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CHILD'S PLAY

Why the Danes encourage their kids to swing axes, play with fire, and ride bikes in traffic

Unsplash/Annie Spratt
Free falling.
By Jenny Anderson
Published Last updated This article is more than 2 years old.

Heidi Vikkelsø Nielsen needed to find an image to show what childhood looks like in her country. The former teacher and current professor of education in Denmark settled on one of a young girl gleefully wielding a very sharp saw. “I think it captures perfectly how we think about childhood,” she says.

Adults appreciate that children learn by doing, not by being taught, she adds. So adults—both teachers and parents—generally get out of the way to let children do what they love: run, jump, climb, dig, hide, run, and, apparently, do some light carpentry.

At a forest playground on the outskirts of Copenhagen, kids are encouraged to build fires. At an urban playground in the city, kids cycle around a mini-version of Copenhagen with kid-sized bike lanes, pint-sized street lights, and mini-walkways. As a school principal told Nielsen: “We are trying to embrace the child in an adult world.”

As many university heads, school reformers, and fed-up parents clamor for more free play for children, Denmark offers an appealing example of what child-led care and early education looks like. Independence is favored over “learning,” care is emphasized over “teaching,” and over-supervision—helicoptering—is considered a sure-fire path to preventing kids from acquiring essential life skills.

“We don’t want to disturb the child with all this learning.”

“There’s  a high focus on play especially, free play,” says Nielsen. When you walk into a vuggestue (nursery) or dagpleje (daycare), caregivers are hands-off, with less structured activity and more child-led exploring. This is different from many UK and US early-care systems, which often prioritize school readiness, making kids spend more time at desks learning numbers and letters, which means less time doing whatever catches their fancy. In Denmark, “academic learning is almost frowned upon,” Nielsen notes. “We don’t want to disturb the child with all this learning.”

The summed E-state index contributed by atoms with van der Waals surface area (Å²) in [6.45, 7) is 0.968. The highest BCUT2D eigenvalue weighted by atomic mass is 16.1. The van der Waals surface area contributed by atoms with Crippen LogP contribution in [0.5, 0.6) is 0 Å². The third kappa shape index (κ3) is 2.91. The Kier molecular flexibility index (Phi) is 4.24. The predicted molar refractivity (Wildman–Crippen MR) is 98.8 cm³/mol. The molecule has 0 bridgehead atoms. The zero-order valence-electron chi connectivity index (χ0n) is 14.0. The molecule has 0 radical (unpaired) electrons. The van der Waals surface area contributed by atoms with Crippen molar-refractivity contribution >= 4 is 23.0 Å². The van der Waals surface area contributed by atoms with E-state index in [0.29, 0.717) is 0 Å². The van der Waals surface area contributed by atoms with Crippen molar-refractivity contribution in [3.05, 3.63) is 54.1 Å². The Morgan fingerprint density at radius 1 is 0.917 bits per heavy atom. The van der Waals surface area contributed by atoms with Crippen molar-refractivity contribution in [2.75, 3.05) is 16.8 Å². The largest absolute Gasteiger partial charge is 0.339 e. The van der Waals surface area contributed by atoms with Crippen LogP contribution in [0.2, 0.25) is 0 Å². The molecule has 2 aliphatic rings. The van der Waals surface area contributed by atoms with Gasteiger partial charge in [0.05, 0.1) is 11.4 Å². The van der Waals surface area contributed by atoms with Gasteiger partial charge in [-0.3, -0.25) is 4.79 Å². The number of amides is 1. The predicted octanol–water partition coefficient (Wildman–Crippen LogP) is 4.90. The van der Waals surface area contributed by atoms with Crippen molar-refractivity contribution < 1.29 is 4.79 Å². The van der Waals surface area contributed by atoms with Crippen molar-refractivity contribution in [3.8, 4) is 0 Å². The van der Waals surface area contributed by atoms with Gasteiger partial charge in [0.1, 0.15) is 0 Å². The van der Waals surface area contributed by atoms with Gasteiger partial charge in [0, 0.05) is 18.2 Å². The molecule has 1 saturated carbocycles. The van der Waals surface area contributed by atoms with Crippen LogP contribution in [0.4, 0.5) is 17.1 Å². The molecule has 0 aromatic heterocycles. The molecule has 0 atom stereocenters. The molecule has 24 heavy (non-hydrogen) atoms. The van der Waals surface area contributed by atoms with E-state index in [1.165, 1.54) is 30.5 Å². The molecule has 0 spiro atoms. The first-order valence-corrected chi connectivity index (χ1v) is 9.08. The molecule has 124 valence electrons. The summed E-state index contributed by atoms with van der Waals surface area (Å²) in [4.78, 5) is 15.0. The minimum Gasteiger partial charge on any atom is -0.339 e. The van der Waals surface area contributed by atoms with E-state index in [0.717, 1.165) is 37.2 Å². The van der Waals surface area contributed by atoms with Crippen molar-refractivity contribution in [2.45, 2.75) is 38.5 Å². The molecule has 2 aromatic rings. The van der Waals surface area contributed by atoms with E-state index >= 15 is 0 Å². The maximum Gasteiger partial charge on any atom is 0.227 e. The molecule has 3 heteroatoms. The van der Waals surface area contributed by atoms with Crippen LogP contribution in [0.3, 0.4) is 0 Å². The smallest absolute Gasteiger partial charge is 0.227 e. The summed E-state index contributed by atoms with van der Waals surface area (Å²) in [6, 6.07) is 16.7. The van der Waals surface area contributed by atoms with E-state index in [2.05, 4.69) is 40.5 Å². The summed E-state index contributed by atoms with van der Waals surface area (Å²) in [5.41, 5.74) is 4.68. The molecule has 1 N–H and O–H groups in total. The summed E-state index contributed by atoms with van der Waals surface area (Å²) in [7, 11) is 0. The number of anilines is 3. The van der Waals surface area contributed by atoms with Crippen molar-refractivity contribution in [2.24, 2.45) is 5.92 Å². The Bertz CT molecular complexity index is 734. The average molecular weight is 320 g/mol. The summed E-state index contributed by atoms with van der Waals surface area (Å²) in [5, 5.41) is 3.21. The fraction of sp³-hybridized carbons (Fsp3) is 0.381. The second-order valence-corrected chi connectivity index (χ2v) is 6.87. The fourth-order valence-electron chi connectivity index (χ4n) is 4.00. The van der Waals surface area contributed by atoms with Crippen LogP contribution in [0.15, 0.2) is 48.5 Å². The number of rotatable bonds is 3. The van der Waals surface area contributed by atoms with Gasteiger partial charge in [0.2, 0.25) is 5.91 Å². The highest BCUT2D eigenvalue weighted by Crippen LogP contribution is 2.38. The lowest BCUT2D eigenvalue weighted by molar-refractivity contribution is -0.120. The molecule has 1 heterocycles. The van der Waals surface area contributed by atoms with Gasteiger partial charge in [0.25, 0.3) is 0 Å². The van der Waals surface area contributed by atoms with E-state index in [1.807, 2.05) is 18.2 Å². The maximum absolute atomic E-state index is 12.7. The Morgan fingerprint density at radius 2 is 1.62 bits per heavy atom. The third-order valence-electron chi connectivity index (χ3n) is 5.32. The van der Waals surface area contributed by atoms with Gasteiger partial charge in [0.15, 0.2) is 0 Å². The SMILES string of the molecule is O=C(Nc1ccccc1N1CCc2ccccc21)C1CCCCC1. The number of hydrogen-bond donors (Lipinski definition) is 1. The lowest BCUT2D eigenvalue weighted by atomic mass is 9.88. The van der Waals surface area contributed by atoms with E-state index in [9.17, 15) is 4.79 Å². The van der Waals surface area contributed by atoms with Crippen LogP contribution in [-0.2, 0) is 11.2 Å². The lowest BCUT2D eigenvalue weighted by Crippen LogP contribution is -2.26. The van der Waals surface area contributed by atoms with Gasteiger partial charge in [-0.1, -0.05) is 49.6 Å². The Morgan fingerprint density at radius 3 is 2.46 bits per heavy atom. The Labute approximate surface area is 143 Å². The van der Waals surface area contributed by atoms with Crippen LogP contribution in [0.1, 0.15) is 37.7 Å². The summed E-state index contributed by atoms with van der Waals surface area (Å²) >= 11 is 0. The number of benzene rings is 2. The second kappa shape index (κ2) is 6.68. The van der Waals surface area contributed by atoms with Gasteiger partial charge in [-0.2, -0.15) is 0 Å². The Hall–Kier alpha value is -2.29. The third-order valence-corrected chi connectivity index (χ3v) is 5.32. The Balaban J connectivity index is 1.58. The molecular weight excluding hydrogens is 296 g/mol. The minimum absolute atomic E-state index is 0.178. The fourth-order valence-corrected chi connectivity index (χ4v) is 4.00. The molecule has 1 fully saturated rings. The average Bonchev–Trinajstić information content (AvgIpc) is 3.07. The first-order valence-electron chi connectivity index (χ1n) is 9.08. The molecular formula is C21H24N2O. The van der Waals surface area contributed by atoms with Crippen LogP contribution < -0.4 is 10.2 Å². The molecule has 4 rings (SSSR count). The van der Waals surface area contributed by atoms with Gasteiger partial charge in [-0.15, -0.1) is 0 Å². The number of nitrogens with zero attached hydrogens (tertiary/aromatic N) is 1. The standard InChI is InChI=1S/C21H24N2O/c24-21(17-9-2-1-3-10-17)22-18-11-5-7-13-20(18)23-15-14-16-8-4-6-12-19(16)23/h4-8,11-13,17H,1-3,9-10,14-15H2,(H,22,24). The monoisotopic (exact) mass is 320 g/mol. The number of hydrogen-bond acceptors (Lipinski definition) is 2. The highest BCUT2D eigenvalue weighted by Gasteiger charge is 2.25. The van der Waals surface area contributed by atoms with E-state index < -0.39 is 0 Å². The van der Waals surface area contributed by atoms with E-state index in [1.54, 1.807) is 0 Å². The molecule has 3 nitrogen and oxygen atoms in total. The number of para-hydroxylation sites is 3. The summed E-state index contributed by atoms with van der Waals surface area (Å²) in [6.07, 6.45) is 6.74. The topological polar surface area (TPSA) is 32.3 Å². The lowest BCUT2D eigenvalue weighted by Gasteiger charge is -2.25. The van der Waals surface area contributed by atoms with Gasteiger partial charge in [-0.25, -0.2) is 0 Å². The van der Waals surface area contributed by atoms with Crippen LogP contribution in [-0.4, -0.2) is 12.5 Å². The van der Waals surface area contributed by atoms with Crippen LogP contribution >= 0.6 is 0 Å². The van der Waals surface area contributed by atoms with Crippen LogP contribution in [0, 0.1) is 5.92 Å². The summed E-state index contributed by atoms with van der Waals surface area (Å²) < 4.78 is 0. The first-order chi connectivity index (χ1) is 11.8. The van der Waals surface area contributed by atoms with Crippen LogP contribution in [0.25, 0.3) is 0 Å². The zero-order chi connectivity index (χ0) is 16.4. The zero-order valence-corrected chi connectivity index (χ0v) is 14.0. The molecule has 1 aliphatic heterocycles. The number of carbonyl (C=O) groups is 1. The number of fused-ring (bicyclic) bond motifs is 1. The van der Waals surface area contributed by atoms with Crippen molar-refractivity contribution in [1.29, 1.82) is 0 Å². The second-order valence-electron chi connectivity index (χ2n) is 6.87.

Nature plays a significant role, with natural materials prominent in Danish playgrounds, instead of all the plastic and rubber often used elsewhere. Risky play is encouraged, and injuries almost expected. There is a distinction between getting hurt and seriously hurt, though. “I think a broken arm is seriously hurt,” Nielsen says.

“Bruises are seen as how you experience life,” she explains. “You fall, you get up.” Professionals would not be punished—or sued—for a child coming home with the the requisite bumps and bruises of childhood.

Jenny Anderson/Quartz
Higher education.

Tim Gill, author of No Fear: Growing up in a risk averse society and a long-time play advocate in the UK, says Copenhagen and other Danish cities are leading the way internationally to create distinctive, challenging public playgrounds and schoolyards. “Water, fallen trees, hillocks [berms], ditches and other risky elements are common ingredients,” he says. The approach reflects Danes’ love of nature and their desire for children to interact with it. “The Danes trust their children to take responsibility for themselves from an early age, with spaces that feed children’s appetite for adventure and nurture their resilience and self-reliance.”

Some playgrounds are staffed, so there are adults to bring out equipment for kids and show them how to use it. “They manage items like bikes, axes, or balls,” says Jeff Risom, chief innovation officer at Gehl Architects in Copenhagen. “There’s a teaching element,” he notes, like showing kids how to use a knife for whittling or an ax to chop wood.

Danes come from a starting point that children need to play, so schools and the government find ways to create structures that encourage this, from building playgrounds and public spaces that encourage risky play, to providing after-school care that focuses on freedom, not skills to get into university or a high-paying job. Indeed, some CEOs now argue that more free play is exactly what kids will need to survive and thrive in the age of AI, when machines do the computations and humans will be needed to be, well, human.

Institutions matter

Nielsen admits that it’s not just the country’s prevailing philosophy that makes Denmark’s approach so novel: it’s the role of the welfare state. For one thing, parents are paid, quarterly, for having children, on a sliding scale that diminishes with age, up until the child turns 17.